Articles | Volume 13, issue 11
Research article
16 Jun 2016
Research article |  | 16 Jun 2016

Effects of nitrogen and phosphorus additions on nitrous oxide emission in a nitrogen-rich and two nitrogen-limited tropical forests

Mianhai Zheng, Tao Zhang, Lei Liu, Weixing Zhu, Wei Zhang, and Jiangming Mo

Abstract. Nitrogen (N) deposition is generally considered to increase soil nitrous oxide (N2O) emission in N-rich forests. In many tropical forests, however, elevated N deposition has caused soil N enrichment and further phosphorus (P) deficiency, and the interaction of N and P to control soil N2O emission remains poorly understood, particularly in forests with different soil N status. In this study, we examined the effects of N and P additions on soil N2O emission in an N-rich old-growth forest and two N-limited younger forests (a mixed and a pine forest) in southern China to test the following hypotheses: (1) soil N2O emission is the highest in old-growth forest due to the N-rich soil; (2) N addition increases N2O emission more in the old-growth forest than in the two younger forests; (3) P addition decreases N2O emission more in the old-growth forest than in the two younger forests; and (4) P addition alleviates the stimulation of N2O emission by N addition. The following four treatments were established in each forest: Control, N addition (150 kg N ha−1 yr−1), P addition (150 kg P ha−1 yr−1), and NP addition (150 kg N ha−1 yr−1 plus 150 kg P ha−1 yr−1). From February 2007 to October 2009, monthly quantification of soil N2O emission was performed using static chamber and gas chromatography techniques. Mean N2O emission was shown to be significantly higher in the old-growth forest (13.9 ± 0.7 µg N2O-N m−2 h−1) than in the mixed (9.9 ± 0.4 µg N2O-N m−2 h−1) or pine (10.8 ± 0.5 µg N2O-N m−2 h−1) forests, with no significant difference between the latter two. N addition significantly increased N2O emission in the old-growth forest but not in the two younger forests. However, both P and NP addition had no significant effect on N2O emission in all three forests, suggesting that P addition alleviated the stimulation of N2O emission by N addition in the old-growth forest. Although P fertilization may alleviate the stimulated effects of atmospheric N deposition on N2O emission in N-rich forests, this effect may only occur under high N deposition and/or long-term P addition, and we suggest future investigations to definitively assess this management strategy and the importance of P in regulating N cycles from regional to global scales.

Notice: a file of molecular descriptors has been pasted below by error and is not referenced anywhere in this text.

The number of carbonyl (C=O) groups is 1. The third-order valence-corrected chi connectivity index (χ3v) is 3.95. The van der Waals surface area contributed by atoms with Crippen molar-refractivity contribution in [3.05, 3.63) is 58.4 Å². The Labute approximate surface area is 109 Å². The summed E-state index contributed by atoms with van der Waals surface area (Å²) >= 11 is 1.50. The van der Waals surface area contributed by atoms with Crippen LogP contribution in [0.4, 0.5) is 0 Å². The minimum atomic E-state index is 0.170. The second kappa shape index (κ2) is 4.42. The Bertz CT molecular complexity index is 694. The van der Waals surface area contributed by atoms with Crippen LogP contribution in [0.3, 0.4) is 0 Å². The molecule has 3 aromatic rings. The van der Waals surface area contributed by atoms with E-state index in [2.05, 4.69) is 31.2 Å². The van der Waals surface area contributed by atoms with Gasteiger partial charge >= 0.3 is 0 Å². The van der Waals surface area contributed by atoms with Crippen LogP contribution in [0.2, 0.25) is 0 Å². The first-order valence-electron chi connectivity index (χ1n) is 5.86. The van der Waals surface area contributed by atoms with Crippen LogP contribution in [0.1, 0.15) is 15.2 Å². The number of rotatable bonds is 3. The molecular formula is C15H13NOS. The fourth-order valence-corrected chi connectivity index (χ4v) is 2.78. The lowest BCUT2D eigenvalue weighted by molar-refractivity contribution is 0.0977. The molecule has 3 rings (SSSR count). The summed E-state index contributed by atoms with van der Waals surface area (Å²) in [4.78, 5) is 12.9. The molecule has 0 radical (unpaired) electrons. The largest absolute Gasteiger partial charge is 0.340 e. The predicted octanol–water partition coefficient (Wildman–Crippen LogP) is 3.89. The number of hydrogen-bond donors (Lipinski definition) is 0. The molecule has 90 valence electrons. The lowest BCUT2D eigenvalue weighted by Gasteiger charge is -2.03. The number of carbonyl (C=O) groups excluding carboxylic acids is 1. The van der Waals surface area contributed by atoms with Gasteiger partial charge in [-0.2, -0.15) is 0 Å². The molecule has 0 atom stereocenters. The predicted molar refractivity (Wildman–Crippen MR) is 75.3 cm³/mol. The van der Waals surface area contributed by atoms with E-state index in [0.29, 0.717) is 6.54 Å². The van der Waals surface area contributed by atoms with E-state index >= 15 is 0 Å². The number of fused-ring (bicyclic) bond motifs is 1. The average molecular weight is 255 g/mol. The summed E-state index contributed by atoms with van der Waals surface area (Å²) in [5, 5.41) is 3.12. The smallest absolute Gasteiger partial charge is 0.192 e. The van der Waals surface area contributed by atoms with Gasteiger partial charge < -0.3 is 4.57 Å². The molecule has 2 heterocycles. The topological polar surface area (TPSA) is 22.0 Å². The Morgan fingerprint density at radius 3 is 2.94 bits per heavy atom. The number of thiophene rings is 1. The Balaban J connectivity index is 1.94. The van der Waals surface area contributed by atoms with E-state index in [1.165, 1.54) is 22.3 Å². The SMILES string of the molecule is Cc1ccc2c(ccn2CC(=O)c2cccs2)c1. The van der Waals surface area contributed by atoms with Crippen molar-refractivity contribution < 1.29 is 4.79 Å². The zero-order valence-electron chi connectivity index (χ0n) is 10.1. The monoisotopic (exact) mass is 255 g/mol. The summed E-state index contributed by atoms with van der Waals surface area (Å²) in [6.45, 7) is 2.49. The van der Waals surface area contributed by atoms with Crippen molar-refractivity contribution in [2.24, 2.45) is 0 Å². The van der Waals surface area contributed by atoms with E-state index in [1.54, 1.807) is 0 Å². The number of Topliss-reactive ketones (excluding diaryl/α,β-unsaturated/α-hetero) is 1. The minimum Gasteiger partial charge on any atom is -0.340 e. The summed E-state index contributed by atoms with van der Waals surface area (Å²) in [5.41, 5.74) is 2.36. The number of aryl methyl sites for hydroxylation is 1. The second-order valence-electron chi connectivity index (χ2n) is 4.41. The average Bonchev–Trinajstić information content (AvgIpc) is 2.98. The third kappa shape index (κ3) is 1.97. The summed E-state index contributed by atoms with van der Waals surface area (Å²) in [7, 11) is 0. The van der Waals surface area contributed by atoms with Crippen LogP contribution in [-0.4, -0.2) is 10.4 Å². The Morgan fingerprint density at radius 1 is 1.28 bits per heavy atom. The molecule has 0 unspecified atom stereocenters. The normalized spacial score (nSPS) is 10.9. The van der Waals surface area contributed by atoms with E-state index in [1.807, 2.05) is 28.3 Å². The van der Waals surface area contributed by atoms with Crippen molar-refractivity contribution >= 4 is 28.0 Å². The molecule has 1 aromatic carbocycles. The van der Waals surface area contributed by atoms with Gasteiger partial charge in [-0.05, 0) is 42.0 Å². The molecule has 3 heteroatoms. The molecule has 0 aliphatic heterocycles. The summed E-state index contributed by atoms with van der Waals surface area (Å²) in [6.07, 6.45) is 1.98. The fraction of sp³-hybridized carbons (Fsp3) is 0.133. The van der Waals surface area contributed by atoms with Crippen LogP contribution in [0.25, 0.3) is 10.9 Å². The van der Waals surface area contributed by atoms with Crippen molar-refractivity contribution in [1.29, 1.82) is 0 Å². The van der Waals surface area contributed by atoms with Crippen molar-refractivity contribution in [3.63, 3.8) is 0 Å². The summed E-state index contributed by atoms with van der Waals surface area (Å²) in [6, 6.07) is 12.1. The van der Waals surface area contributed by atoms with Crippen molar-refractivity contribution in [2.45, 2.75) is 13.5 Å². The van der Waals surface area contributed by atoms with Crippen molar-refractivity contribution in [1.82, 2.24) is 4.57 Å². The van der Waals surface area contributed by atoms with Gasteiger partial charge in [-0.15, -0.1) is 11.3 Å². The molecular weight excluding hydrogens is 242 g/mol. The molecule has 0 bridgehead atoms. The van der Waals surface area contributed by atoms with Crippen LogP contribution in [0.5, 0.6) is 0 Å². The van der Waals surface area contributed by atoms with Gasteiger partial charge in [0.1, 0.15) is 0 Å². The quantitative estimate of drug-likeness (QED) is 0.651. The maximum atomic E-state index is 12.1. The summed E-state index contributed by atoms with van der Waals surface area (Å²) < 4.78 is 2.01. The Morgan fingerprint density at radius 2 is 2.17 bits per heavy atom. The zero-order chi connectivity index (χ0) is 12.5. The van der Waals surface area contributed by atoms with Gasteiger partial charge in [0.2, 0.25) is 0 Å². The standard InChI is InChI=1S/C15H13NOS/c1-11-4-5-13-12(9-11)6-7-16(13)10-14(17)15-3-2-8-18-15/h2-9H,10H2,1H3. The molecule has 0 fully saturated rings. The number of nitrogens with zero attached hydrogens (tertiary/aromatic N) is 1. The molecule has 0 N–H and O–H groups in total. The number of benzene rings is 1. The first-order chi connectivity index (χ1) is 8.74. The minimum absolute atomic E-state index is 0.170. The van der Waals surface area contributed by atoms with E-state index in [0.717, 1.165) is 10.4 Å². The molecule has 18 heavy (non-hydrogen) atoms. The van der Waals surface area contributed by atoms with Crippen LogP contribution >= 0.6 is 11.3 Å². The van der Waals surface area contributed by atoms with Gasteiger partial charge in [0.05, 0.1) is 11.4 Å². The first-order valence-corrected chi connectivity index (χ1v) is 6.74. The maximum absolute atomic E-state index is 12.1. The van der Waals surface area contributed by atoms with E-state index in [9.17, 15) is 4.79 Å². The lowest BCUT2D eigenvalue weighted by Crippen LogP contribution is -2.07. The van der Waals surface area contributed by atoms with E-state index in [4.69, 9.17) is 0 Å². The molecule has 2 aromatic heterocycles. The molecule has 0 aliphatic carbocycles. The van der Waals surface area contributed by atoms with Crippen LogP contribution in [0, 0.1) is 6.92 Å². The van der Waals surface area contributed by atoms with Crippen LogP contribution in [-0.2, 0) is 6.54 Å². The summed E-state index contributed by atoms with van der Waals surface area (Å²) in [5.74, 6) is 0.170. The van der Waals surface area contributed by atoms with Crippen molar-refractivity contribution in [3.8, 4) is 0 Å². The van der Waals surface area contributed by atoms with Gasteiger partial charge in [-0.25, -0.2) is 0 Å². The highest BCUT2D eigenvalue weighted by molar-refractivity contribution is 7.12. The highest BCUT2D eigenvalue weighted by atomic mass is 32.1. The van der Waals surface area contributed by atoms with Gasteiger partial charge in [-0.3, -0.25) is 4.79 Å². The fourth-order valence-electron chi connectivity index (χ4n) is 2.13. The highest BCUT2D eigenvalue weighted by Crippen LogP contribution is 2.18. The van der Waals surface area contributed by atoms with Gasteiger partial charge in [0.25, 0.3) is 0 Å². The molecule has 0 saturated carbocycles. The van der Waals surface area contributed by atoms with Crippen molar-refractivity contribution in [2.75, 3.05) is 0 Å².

Final-revised paper